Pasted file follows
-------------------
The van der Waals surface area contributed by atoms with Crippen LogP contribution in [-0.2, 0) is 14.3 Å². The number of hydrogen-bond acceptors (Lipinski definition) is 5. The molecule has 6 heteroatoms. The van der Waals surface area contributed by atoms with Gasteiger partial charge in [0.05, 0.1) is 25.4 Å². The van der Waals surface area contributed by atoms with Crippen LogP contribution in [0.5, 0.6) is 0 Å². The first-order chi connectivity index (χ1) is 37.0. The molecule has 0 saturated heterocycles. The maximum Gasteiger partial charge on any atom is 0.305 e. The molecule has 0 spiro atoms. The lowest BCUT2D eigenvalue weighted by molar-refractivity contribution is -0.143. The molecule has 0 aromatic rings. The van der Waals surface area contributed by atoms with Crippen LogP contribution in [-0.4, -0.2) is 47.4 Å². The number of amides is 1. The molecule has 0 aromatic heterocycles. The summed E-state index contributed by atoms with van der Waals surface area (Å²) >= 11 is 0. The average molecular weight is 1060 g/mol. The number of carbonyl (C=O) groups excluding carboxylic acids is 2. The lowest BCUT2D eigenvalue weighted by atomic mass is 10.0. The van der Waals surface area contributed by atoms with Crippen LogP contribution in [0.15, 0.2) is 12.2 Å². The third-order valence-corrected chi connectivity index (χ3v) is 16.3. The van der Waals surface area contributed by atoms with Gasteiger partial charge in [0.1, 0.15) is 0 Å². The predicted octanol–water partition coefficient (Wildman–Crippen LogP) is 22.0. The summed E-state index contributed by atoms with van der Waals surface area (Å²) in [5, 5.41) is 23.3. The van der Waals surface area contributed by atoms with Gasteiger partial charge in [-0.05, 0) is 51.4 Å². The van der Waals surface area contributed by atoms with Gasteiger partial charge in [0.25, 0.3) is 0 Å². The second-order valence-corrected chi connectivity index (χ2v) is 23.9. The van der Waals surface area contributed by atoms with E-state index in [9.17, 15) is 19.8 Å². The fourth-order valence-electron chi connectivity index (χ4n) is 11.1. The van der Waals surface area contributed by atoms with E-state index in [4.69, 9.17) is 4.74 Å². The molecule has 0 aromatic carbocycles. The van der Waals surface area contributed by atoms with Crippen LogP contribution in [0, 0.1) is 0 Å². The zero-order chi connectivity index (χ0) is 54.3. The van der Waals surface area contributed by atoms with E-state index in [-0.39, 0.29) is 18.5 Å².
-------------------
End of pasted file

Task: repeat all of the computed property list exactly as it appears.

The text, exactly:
The van der Waals surface area contributed by atoms with Crippen LogP contribution in [-0.2, 0) is 14.3 Å². The number of hydrogen-bond acceptors (Lipinski definition) is 5. The molecule has 6 heteroatoms. The van der Waals surface area contributed by atoms with Gasteiger partial charge in [0.05, 0.1) is 25.4 Å². The van der Waals surface area contributed by atoms with Crippen LogP contribution in [0.5, 0.6) is 0 Å². The first-order chi connectivity index (χ1) is 37.0. The molecule has 0 saturated heterocycles. The maximum Gasteiger partial charge on any atom is 0.305 e. The molecule has 0 spiro atoms. The lowest BCUT2D eigenvalue weighted by molar-refractivity contribution is -0.143. The molecule has 0 aromatic rings. The van der Waals surface area contributed by atoms with Crippen LogP contribution in [-0.4, -0.2) is 47.4 Å². The number of amides is 1. The molecule has 0 aromatic heterocycles. The summed E-state index contributed by atoms with van der Waals surface area (Å²) >= 11 is 0. The average molecular weight is 1060 g/mol. The number of carbonyl (C=O) groups excluding carboxylic acids is 2. The lowest BCUT2D eigenvalue weighted by atomic mass is 10.0. The van der Waals surface area contributed by atoms with Crippen LogP contribution in [0.15, 0.2) is 12.2 Å². The third-order valence-corrected chi connectivity index (χ3v) is 16.3. The van der Waals surface area contributed by atoms with Gasteiger partial charge in [0.1, 0.15) is 0 Å². The predicted octanol–water partition coefficient (Wildman–Crippen LogP) is 22.0. The summed E-state index contributed by atoms with van der Waals surface area (Å²) in [5, 5.41) is 23.3. The van der Waals surface area contributed by atoms with Gasteiger partial charge in [-0.05, 0) is 51.4 Å². The van der Waals surface area contributed by atoms with Gasteiger partial charge in [0.25, 0.3) is 0 Å². The second-order valence-corrected chi connectivity index (χ2v) is 23.9. The van der Waals surface area contributed by atoms with E-state index in [9.17, 15) is 19.8 Å². The fourth-order valence-electron chi connectivity index (χ4n) is 11.1. The van der Waals surface area contributed by atoms with E-state index in [4.69, 9.17) is 4.74 Å². The molecule has 0 aromatic carbocycles. The van der Waals surface area contributed by atoms with Crippen LogP contribution in [0, 0.1) is 0 Å². The zero-order chi connectivity index (χ0) is 54.3. The van der Waals surface area contributed by atoms with E-state index in [-0.39, 0.29) is 18.5 Å².